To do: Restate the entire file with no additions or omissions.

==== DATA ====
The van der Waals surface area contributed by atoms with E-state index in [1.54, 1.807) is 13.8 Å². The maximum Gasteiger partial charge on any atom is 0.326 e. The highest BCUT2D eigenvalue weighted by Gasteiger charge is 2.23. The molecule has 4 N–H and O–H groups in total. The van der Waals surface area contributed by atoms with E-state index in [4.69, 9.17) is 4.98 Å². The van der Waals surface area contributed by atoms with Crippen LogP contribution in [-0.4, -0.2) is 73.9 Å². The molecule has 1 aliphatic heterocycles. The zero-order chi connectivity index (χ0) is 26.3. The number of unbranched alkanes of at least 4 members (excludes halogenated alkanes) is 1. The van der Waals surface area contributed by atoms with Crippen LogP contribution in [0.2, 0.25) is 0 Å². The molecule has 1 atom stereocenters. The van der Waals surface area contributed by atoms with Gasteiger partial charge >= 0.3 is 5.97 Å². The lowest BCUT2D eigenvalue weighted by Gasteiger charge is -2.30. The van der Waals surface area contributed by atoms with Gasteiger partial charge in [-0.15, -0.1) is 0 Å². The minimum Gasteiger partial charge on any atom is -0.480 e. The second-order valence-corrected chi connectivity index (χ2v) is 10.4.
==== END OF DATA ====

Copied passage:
The van der Waals surface area contributed by atoms with E-state index in [1.54, 1.807) is 13.8 Å². The maximum Gasteiger partial charge on any atom is 0.326 e. The highest BCUT2D eigenvalue weighted by Gasteiger charge is 2.23. The molecule has 4 N–H and O–H groups in total. The van der Waals surface area contributed by atoms with E-state index in [4.69, 9.17) is 4.98 Å². The van der Waals surface area contributed by atoms with Crippen LogP contribution in [-0.4, -0.2) is 73.9 Å². The molecule has 1 aliphatic heterocycles. The zero-order chi connectivity index (χ0) is 26.3. The number of unbranched alkanes of at least 4 members (excludes halogenated alkanes) is 1. The van der Waals surface area contributed by atoms with Crippen LogP contribution in [0.2, 0.25) is 0 Å². The molecule has 1 atom stereocenters. The van der Waals surface area contributed by atoms with Gasteiger partial charge >= 0.3 is 5.97 Å². The lowest BCUT2D eigenvalue weighted by Gasteiger charge is -2.30. The van der Waals surface area contributed by atoms with Gasteiger partial charge in [-0.15, -0.1) is 0 Å². The minimum Gasteiger partial charge on any atom is -0.480 e. The second-order valence-corrected chi connectivity index (χ2v) is 10.4.